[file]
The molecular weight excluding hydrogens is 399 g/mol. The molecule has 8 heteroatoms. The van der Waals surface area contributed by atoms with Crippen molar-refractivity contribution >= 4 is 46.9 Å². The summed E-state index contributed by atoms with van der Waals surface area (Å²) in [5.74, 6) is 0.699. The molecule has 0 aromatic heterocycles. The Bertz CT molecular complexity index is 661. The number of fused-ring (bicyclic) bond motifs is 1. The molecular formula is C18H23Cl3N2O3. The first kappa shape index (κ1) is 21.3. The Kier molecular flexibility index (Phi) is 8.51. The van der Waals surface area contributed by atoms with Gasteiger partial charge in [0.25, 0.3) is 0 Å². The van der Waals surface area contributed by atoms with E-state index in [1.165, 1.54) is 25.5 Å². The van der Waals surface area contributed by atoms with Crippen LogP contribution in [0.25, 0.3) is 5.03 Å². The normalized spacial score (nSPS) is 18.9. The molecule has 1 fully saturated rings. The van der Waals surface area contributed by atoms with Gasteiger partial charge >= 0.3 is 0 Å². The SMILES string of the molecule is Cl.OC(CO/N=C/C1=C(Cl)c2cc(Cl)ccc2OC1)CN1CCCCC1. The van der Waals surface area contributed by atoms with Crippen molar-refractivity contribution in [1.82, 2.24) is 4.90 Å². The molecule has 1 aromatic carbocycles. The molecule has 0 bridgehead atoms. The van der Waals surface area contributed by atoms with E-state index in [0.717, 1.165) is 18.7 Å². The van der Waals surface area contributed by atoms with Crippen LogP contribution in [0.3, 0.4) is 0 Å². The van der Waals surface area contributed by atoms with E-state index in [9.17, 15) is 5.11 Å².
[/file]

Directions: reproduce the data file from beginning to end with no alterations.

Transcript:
The molecular weight excluding hydrogens is 399 g/mol. The molecule has 8 heteroatoms. The van der Waals surface area contributed by atoms with Crippen molar-refractivity contribution >= 4 is 46.9 Å². The summed E-state index contributed by atoms with van der Waals surface area (Å²) in [5.74, 6) is 0.699. The molecule has 0 aromatic heterocycles. The Bertz CT molecular complexity index is 661. The number of fused-ring (bicyclic) bond motifs is 1. The molecular formula is C18H23Cl3N2O3. The first kappa shape index (κ1) is 21.3. The Kier molecular flexibility index (Phi) is 8.51. The van der Waals surface area contributed by atoms with Gasteiger partial charge in [0.25, 0.3) is 0 Å². The van der Waals surface area contributed by atoms with E-state index in [1.165, 1.54) is 25.5 Å². The van der Waals surface area contributed by atoms with Crippen LogP contribution in [0.25, 0.3) is 5.03 Å². The normalized spacial score (nSPS) is 18.9. The molecule has 1 fully saturated rings. The van der Waals surface area contributed by atoms with Gasteiger partial charge >= 0.3 is 0 Å². The SMILES string of the molecule is Cl.OC(CO/N=C/C1=C(Cl)c2cc(Cl)ccc2OC1)CN1CCCCC1. The van der Waals surface area contributed by atoms with Crippen molar-refractivity contribution in [1.82, 2.24) is 4.90 Å². The molecule has 1 aromatic carbocycles. The molecule has 0 bridgehead atoms. The van der Waals surface area contributed by atoms with E-state index in [0.717, 1.165) is 18.7 Å². The van der Waals surface area contributed by atoms with Crippen LogP contribution in [0.3, 0.4) is 0 Å². The van der Waals surface area contributed by atoms with E-state index in [9.17, 15) is 5.11 Å².